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From Stefano Mazzocchi <>
Subject Re: [RT] Implementing Cocoon Blocks
Date Fri, 19 Sep 2003 13:47:50 GMT

On Thursday, Sep 18, 2003, at 21:09 Europe/Rome, Reinhard Poetz wrote:

> From: Stefano Mazzocchi
> <snip/>
>>   3) persistent service behavior with hot deployment
>> One of the big issues with hot deployment is the potentially
>> inconsistent state of the persistent services contained by one block
>> and used by another when the providing block is redeployed.
>> The issue is easily solvable for block services provided via
>> sitemap by
>> imposing them as stateless services (or REST-like, by passing all the
>> required information every time).
>> The problem appears evident for component instances.
>> It is suggested that blocks don't allow direct classloading between
>> blocks, but that only components exposed in the block deployment
>> descriptor will be made available to other blocks. This way, all the
>> dependencies are known because all the component loading happens thru
>> the Block Manager and the block manager is able disposte and
>> reinstantiate all the blocks that contain instances of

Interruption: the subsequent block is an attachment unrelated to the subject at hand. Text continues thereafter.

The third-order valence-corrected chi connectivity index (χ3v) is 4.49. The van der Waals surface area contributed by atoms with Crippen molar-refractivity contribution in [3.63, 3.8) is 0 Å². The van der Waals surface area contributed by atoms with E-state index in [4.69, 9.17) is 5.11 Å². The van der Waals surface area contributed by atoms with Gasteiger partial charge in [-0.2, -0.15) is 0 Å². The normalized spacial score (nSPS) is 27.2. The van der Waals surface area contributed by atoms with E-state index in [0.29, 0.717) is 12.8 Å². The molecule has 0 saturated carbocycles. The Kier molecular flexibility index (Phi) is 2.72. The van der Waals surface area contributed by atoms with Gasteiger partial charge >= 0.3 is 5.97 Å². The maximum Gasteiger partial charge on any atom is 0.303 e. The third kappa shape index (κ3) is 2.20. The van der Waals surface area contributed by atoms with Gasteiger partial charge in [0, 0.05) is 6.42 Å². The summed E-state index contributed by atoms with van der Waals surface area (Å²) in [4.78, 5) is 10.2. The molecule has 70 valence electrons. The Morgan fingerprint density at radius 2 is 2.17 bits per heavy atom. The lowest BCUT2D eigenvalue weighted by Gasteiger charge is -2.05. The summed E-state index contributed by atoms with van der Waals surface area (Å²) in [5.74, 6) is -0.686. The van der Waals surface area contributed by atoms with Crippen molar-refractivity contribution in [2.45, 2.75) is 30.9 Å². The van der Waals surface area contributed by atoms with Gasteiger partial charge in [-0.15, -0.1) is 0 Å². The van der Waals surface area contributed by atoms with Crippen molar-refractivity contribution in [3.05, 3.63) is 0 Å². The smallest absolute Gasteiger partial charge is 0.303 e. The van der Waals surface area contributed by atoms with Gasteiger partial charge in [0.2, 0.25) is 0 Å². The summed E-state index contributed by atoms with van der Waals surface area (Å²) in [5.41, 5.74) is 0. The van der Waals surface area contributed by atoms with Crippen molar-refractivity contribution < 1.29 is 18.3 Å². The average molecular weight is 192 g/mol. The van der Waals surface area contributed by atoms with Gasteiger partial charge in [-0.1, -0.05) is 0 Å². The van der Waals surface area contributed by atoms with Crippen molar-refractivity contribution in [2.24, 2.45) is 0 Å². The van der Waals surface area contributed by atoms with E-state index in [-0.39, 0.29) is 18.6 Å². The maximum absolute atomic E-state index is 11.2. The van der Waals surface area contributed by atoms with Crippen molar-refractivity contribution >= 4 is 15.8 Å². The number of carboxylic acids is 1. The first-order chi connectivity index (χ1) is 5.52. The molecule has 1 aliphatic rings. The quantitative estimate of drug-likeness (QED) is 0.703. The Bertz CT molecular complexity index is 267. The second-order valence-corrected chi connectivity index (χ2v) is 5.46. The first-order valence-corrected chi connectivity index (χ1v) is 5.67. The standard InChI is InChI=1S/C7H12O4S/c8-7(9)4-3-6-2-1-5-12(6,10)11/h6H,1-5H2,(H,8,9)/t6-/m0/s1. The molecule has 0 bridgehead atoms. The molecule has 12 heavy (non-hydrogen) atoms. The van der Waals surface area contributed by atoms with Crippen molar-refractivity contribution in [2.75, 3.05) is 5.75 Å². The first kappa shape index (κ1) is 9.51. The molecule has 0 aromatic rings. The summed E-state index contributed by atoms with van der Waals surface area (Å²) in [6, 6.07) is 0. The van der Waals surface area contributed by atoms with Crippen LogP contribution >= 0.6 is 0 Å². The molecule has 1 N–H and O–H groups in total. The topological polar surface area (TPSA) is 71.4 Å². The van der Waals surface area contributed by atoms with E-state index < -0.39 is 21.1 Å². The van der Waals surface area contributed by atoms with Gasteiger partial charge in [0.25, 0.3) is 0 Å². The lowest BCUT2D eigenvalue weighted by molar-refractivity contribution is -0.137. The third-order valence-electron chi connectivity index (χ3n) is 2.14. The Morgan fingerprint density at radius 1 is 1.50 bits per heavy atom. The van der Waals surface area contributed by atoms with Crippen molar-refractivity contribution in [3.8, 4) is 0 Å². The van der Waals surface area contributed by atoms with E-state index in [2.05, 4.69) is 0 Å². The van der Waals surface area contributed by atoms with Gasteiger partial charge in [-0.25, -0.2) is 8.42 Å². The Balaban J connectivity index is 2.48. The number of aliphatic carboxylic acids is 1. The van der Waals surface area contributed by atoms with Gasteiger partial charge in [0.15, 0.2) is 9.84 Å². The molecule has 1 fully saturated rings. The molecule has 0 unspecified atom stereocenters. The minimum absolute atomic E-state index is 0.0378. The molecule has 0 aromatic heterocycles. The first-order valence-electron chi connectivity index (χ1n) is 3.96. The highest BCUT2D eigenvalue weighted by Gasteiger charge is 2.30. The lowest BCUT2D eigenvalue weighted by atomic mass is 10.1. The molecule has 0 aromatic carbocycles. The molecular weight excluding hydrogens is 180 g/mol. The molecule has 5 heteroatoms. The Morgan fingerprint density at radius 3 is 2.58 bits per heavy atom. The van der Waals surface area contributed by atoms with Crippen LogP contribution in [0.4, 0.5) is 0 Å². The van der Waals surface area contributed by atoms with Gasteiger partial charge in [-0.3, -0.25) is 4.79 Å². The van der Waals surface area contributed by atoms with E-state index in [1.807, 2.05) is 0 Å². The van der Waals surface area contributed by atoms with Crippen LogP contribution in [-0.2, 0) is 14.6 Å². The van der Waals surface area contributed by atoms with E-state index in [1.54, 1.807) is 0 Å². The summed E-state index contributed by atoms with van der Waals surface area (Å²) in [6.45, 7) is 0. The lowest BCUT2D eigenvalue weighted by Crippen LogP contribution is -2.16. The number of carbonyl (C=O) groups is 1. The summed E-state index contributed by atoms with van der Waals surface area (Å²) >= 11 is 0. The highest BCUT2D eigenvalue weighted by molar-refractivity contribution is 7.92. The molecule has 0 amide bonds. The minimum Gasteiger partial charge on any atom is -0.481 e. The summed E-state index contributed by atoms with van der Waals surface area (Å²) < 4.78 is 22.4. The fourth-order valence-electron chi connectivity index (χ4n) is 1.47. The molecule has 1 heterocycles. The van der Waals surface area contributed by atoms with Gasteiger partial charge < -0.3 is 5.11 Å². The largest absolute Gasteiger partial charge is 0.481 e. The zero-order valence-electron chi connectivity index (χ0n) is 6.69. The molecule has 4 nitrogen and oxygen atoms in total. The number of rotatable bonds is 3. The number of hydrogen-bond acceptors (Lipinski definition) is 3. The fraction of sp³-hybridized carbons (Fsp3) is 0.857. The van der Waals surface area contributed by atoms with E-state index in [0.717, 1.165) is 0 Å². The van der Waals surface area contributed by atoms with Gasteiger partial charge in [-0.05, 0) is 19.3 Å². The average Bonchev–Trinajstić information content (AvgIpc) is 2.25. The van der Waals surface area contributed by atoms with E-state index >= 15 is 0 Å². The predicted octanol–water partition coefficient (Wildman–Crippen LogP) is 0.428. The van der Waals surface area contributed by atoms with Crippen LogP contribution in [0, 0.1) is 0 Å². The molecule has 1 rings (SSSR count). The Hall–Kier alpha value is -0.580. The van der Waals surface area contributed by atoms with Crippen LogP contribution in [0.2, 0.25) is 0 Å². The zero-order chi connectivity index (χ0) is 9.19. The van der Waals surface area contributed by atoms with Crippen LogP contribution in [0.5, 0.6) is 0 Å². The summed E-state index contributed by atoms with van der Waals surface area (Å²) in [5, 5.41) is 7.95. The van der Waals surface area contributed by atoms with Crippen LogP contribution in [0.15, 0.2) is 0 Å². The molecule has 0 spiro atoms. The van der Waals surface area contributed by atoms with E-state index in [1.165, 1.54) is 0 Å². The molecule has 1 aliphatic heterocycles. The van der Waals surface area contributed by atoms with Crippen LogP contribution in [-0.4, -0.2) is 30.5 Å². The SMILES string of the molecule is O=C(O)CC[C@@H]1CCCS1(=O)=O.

>> components that
>> are in an inconsistent state.
>> While it is possible to write a classloader which is smart
>> enough to do
>> the above even for transparent classloading (say, loading via "new
>> Blah()" instead of via cocoon.getComponent("Blah")), it is
>> suggested to
>> disallow direct classloading to avoid creating hidden
>> contracts between
>> blocks.
> I understand that I can't load a class from another block. My question:
> Is it possible to load classes from "Cocoon core" (whatever we will
> consider as core) from within my block via "new" or are there arguments
> against it?

At least one block will need it: the "block deployer webapp block". 
There could be stuff like "the restarting block" that allows cocoon to 
be restarted from a web page (useful for debugging), or stuff like that.

It is entirely possible to prevent the blocks from having access to 
some classes down under (as bertrand showed) but it might be very hard 
to audit the security of such a scheme.

I'd prefer leave it open and suggest that people use blocks from 
sources they trust. [we will provide digital signing of our blocks to 
avoid trojan problems]

Running a block in a security sandbox is, IMO, way too much, since the 
naked cocoon itself will be sandboxed by the container anyway, so a 
trojan block will not be able to do anything more than a cocoon would 
and the appserver will do the security policy for us.

the only potential issue is for people that run different coocon 
applications in the same cocoon instance and want to isolate them since 
the data flowing in belong to different users (say an ISP) but it would 
be pretty lame if they did so using teh same cocoon instance (people 
normally install different JVM as they don't trust the java security 


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